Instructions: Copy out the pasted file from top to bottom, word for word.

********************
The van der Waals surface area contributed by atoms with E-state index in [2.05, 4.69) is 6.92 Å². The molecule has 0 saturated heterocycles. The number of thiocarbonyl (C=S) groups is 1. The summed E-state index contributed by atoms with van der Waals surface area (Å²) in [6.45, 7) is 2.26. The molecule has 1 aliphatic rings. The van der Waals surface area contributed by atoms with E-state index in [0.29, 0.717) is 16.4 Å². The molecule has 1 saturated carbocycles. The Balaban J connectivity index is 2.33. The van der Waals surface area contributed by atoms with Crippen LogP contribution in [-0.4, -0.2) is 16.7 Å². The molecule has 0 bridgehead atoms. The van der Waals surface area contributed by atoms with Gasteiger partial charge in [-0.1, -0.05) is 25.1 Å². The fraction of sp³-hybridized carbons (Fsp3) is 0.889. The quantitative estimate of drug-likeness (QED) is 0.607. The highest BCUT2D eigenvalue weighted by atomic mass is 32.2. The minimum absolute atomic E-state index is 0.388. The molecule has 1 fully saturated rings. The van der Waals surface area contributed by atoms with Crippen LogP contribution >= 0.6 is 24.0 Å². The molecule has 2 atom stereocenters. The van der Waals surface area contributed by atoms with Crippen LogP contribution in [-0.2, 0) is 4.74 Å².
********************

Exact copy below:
The van der Waals surface area contributed by atoms with E-state index in [2.05, 4.69) is 6.92 Å². The molecule has 0 saturated heterocycles. The number of thiocarbonyl (C=S) groups is 1. The summed E-state index contributed by atoms with van der Waals surface area (Å²) in [6.45, 7) is 2.26. The molecule has 1 aliphatic rings. The van der Waals surface area contributed by atoms with E-state index in [0.29, 0.717) is 16.4 Å². The molecule has 1 saturated carbocycles. The Balaban J connectivity index is 2.33. The van der Waals surface area contributed by atoms with Crippen LogP contribution in [-0.4, -0.2) is 16.7 Å². The molecule has 0 bridgehead atoms. The van der Waals surface area contributed by atoms with Gasteiger partial charge in [-0.1, -0.05) is 25.1 Å². The fraction of sp³-hybridized carbons (Fsp3) is 0.889. The quantitative estimate of drug-likeness (QED) is 0.607. The highest BCUT2D eigenvalue weighted by atomic mass is 32.2. The minimum absolute atomic E-state index is 0.388. The molecule has 1 fully saturated rings. The van der Waals surface area contributed by atoms with Crippen LogP contribution >= 0.6 is 24.0 Å². The molecule has 2 atom stereocenters. The van der Waals surface area contributed by atoms with Crippen LogP contribution in [-0.2, 0) is 4.74 Å².